Saturday, February 5th, British Prime Minister David Cameron spoke at a security conference in Munich. In light of the growing evidence that the United Kingdom has become a “safe haven” for Islamic militants, Mr. Cameron’s remarks strongly criticized Britain’s multicultural approach to the nation’s immigrants. The policy, initiated in the 1960s, recognizes the right of all people in Britain to live by their own traditional values. Many argue that this strategy is responsible for the fractured sense of British identity and lack of social cohesion 50 years on.
While Mr. Cameron is not the first leader to decry European “multiculturalism” – Chancellor Angela Merkel of Germany and President Nicolas Sarkozy of France have both weighed in on the potential dangers- he went so far as to encourage governments to practice less tolerance. Britain’s new leader argued that this “hands-off tolerance” had encouraged Muslims and other immigrants to cut themselves off from the mainstream, creating segregated communities in which extremism can thrive.
The British Prime Minister went on to call for an end to what he perceives to be a dangerous double standard, stating “We have even tolerated these segregated communities behaving in ways that run counter to our values. So when a white person holds objectionable views- racism, for example- we rightly condemn them. But when equally unacceptable views or practices have come from someone who isn’t white, we’ve been too cautious, frankly even fearful, to stand up to them.”
While the Mr. Cameron’s analysis may seem simplistic, it touches upon key spaces of analysis of race, immigration, identity, inequality, and the way that the last 10 years have introduced Islam as a particular factor. In the March 2011 issue of The Sociological Forum, Sociologists, Katja M. Guenther, Sadie Pendaz, and Fortunata Songora Makene explored many of these same themes in their article “The Impact of Intersecting Dimensions of Inequality and Identity on the Racial Status of Eastern African Immigrants.” While the research of Guenther, Pendaz, and Makene focuses primarily on east African immigrants in the American mid-west, many of the theses that the authors operate on serve as interesting lenses for the European multiculturalism debate. (more…)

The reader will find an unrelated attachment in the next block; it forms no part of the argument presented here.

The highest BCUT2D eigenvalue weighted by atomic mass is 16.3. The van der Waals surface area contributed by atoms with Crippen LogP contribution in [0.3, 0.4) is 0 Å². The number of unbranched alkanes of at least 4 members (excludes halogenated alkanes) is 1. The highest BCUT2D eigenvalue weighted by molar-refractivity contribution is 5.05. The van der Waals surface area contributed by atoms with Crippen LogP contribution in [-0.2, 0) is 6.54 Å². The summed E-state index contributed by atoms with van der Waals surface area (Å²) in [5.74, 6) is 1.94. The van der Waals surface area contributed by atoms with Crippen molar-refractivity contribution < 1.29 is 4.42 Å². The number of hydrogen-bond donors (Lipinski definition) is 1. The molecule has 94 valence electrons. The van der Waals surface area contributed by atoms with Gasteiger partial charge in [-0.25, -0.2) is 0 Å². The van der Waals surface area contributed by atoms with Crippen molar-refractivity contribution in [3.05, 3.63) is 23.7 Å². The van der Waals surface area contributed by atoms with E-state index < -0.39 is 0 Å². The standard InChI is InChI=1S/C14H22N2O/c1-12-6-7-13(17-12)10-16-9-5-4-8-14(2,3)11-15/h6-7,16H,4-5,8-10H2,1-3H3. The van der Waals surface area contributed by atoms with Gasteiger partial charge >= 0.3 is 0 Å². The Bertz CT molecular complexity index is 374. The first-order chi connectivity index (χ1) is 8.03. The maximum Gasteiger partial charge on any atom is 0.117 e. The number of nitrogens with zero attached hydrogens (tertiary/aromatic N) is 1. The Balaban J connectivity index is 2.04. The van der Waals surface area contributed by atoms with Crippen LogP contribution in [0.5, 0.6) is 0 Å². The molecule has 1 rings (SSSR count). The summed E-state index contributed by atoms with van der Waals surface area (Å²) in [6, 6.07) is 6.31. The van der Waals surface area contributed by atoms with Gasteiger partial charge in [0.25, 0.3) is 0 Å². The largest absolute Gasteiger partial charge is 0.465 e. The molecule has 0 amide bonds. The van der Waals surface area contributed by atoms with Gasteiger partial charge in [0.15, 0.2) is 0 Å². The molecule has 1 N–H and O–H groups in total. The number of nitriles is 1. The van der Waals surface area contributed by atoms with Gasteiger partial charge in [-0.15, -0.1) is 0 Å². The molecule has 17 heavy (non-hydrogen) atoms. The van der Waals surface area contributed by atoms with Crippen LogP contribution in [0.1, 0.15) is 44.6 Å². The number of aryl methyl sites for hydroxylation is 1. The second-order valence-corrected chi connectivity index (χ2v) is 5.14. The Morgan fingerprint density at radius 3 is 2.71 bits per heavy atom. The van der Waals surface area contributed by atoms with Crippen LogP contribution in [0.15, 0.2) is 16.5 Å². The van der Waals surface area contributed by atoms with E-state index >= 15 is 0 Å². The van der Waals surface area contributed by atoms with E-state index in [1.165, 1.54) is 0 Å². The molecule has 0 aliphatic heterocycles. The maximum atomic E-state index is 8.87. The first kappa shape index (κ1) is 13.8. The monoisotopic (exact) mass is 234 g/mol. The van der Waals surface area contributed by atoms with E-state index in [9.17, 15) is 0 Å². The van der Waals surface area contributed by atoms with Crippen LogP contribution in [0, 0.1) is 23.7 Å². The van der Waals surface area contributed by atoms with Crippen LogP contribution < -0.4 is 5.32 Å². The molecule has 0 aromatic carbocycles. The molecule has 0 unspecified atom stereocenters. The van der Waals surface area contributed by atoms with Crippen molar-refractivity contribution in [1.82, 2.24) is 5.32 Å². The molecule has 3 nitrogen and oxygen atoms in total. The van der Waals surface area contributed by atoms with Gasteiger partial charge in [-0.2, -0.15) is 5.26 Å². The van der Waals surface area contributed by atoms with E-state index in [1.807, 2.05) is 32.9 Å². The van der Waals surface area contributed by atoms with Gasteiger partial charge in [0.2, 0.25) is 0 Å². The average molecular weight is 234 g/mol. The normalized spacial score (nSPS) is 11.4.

Jeffrey Alexander writes that “cultural trauma occurs when members of a collectivity feel they have been subjected to a horrendous event that leaves indelible marks upon their group consciousness, marking their memories forever and changing their future identity in fundamental and irrevocable ways” (2004). With this basic definition in mind, can we call the shootings that took place at the Fort Hood army base a “cultural trauma”? In this case, the identity of the United States military may have been terribly complicated. Military leaders have made many statements in the media decrying this incident as the work of a deranged individual, and have stated repeatedly that Muslims serving in the military have made sacrifices as great as those belonging to any other religious group.